Over ten million years ago, a vast area that is now known as the Columbia Basin, located in eastern Washington, was engulfed with one of the largest basaltic lava floods ever to appear on the earth, covering sixty-three thousand square miles of the Pacific Northwest. The hot and angry lava flowed, reaching a thickness of more than twelve thousand feet. The molten rock erupted as the crust of the earth subsided, creating a broad, depressed lava plain.

Most of the flows were extruded near the southeast corner of the state east of Walla Walla County. Many of these fluid trails of lava traveled as far as the Pacific Ocean, guided by the ancestral Columbia River drainage. The hardened lava flows were eventually sculpted by erosion, stones were deposited, lakebeds and natural dams were formed and forests grew.

In the southeast corner of Washington and the northeastern part of Oregon, 4,060 square miles of a broad uplift of basalt lava created a subprovince of the Columbia Basin, known as the Blue Mountains. The highest peak of the mountain range is 9,108 feet. Today the Blue Mountains are drained by several rivers, including the Grande Ronde and Tucannon, tributaries of the Snake River, as well as the forks of the John Day, Umatilla and Walla Walla Rivers, which are tributaries of the great Columbia.

In time, the lava cooled and solidified into basalt throughout the Columbia Basin, including the area of the Walla Walla River. Then, the floods came.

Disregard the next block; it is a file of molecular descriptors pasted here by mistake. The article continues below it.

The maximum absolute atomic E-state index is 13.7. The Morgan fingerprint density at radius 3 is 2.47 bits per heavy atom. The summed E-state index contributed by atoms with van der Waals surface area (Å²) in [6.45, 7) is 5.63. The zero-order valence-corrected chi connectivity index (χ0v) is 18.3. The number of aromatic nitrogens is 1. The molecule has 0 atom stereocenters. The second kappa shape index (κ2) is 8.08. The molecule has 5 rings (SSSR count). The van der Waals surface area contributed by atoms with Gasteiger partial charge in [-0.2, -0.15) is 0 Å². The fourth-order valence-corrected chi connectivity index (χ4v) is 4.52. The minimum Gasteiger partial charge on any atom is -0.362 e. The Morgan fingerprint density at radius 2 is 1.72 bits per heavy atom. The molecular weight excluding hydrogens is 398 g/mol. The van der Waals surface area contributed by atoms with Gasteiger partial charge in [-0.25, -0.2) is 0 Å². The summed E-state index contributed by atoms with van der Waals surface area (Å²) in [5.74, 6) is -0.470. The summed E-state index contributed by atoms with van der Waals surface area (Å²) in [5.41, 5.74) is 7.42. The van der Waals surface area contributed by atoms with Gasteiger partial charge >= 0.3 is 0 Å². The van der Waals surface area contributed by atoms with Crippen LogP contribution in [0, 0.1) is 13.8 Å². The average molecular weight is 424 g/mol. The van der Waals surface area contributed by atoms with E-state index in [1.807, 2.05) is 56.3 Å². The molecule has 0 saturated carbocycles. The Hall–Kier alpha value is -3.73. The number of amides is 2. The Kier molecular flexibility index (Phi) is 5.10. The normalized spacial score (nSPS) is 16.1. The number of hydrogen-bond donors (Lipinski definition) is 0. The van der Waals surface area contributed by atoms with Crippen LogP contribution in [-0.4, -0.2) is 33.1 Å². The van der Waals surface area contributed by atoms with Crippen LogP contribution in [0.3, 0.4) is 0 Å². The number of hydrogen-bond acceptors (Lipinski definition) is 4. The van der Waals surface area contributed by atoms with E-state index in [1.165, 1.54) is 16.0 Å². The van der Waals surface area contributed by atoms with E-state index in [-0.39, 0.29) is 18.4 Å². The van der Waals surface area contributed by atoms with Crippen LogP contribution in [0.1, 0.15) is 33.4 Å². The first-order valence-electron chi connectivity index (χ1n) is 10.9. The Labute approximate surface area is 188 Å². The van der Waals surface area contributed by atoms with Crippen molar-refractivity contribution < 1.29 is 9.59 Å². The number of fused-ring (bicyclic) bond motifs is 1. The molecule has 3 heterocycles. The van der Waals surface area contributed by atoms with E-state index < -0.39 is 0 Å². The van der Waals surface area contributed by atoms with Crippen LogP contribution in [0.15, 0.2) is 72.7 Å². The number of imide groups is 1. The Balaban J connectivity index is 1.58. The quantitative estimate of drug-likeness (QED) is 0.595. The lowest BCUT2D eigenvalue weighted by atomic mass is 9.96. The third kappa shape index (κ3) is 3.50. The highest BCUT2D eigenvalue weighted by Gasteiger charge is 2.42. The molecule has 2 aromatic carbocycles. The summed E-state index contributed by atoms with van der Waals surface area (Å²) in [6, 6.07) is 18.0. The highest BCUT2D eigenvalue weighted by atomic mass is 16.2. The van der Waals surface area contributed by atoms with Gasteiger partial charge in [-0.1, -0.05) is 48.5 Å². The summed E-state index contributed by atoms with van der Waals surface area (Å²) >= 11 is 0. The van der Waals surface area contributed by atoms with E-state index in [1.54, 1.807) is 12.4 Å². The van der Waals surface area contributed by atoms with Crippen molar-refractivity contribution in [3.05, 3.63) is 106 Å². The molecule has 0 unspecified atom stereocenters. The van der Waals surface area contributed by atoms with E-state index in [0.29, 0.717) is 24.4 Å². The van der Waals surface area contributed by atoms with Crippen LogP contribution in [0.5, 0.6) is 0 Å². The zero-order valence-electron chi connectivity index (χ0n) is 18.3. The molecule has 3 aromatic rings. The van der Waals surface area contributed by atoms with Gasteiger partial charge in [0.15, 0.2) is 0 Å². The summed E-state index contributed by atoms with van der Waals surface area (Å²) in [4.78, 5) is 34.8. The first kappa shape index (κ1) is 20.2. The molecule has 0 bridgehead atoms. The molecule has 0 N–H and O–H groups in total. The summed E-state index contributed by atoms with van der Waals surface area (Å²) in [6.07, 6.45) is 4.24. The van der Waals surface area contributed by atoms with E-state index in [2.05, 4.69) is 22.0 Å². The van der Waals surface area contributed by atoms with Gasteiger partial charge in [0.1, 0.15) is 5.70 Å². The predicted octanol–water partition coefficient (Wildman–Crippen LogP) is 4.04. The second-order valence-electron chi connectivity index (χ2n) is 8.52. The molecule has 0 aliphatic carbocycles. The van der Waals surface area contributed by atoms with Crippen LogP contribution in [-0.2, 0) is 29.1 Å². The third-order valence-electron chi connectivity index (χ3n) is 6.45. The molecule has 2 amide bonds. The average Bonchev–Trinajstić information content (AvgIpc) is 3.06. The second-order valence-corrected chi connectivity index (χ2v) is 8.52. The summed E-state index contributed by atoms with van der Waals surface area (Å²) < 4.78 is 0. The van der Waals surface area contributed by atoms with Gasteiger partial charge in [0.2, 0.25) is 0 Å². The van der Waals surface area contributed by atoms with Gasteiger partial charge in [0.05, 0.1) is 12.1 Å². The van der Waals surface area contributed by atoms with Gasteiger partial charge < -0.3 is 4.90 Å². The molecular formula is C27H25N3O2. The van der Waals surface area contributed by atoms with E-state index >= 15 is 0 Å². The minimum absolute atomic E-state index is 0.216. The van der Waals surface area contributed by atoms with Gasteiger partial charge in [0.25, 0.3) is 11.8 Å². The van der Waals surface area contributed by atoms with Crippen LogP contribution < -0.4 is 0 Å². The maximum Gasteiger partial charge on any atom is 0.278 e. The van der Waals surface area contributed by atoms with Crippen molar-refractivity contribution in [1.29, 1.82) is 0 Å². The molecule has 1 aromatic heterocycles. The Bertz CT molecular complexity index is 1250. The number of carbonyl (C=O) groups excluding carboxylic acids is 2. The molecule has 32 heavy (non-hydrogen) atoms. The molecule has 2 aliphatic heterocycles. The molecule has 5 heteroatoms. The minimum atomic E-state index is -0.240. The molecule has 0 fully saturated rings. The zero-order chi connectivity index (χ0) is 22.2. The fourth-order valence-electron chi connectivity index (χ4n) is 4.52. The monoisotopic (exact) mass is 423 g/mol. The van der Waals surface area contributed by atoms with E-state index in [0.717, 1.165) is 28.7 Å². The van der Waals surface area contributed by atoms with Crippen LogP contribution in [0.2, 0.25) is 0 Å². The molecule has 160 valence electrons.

Thousands of years later, expeditions and early settlers traveling from the east of the continent would take note that the rugged and severely eroded landscapes in eastern Washington were quite unusual and different from any other land they had seen. The cataclysmic series of floods—named after Lake Missoula and also known as the Spokane Floods or Bretz Floods (named after geologist J. Harlen Bretz, who first recognized evidence of these catastrophic floods and referred to them as the Spokane Floods in the 1920s)—left behind proof that an ice age had occurred.

These violent natural floods, which caused great upheaval, destruction and fundamental change to significant ways of life in the region, took place during the last ice age over twelve thousand years ago.

The glacial prehistoric Lake Missoula, located in what is now the western state of Montana, was originally a body of water that was as large as half the size of Lake Michigan. Lake Missoula measured about three thousand square miles and contained five cubic miles of water. The sequences of floods occurred about forty times during a two-thousand-year period and swept like tsunamis across Washington and Idaho. The speed of the floods reached sixty-two miles per hour, and the great glacial lake of Missoula would be drained in periods as short as two